Source: (1999) Chicago: University of Chicago Press.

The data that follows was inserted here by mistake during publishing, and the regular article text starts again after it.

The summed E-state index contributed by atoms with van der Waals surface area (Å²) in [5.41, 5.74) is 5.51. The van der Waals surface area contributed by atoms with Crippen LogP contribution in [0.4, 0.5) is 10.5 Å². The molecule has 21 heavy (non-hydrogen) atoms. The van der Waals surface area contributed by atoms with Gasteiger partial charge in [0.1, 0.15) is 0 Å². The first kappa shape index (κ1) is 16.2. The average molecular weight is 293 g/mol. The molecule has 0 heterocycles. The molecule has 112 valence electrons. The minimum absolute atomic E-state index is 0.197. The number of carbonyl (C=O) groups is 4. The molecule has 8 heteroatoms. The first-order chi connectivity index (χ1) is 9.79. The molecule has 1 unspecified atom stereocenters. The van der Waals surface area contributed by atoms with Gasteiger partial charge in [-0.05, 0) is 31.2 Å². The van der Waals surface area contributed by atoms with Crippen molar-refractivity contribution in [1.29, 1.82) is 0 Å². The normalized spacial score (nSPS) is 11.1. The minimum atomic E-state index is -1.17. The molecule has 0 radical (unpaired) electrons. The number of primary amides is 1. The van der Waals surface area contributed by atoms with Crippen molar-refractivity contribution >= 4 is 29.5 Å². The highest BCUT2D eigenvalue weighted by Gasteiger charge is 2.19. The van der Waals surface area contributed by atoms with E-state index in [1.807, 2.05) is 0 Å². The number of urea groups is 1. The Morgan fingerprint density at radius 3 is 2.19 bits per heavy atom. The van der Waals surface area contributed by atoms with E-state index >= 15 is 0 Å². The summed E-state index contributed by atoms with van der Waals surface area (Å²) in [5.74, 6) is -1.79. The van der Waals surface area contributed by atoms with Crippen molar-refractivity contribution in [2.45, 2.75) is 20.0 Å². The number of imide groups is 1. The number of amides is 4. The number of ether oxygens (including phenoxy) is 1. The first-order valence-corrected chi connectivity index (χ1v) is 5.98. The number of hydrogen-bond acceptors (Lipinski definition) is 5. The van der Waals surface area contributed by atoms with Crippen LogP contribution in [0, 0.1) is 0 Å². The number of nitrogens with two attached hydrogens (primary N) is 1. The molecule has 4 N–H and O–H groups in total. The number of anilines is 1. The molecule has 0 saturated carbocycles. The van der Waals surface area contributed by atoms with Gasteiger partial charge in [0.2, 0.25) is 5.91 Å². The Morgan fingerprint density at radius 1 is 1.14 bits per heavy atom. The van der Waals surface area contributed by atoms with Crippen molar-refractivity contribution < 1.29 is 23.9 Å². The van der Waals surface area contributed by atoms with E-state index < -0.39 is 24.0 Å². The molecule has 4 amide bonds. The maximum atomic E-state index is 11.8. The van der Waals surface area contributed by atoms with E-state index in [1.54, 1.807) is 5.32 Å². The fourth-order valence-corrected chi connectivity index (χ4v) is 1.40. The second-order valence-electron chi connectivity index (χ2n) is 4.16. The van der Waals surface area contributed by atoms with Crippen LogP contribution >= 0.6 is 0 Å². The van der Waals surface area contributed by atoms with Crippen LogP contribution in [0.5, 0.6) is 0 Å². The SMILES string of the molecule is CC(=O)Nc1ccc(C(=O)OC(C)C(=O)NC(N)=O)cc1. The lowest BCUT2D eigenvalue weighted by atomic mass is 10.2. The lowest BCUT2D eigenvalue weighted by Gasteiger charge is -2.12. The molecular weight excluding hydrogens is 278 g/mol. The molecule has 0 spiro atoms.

Restorative justice is discussed with respect to developments in North America, Australia and New Zealand, and Europe. Evaluations demonstrate that many restorative programs are more satisfying to victims and offenders than are the official processes they displace. However, it is not yet known whether future programs will extend to older offenders and more serious offenses and whether positive findings on satisfaction will be paralleled by positive findings on recidivism. The analysis of organized crime concludes that the experience of the United States with Cosa Nostra may offer clues to promising control techniques for dealing with other organized crime groups. The historical analysis of murder rates in the United States concludes that these high rates result partly from the gun culture but more from the violence rooted in the brutality of southern slavery and its culture of honor. The analysis of employment and crime emphasizes that crime and legal employment are not mutually exclusive choices; instead, they represent a continuum of legal and illegal income-generating activities. Therefore, research and theory on criminal decision-making should include analyses of the continuity of legal and illegal work. The discussion of self-report studies in criminological research focuses on issues ranging from sampling options to reliability, notes that the self-report method has improved greatly over the past 50 years, and concludes that the self-report is useful but does not replace other measures or methods.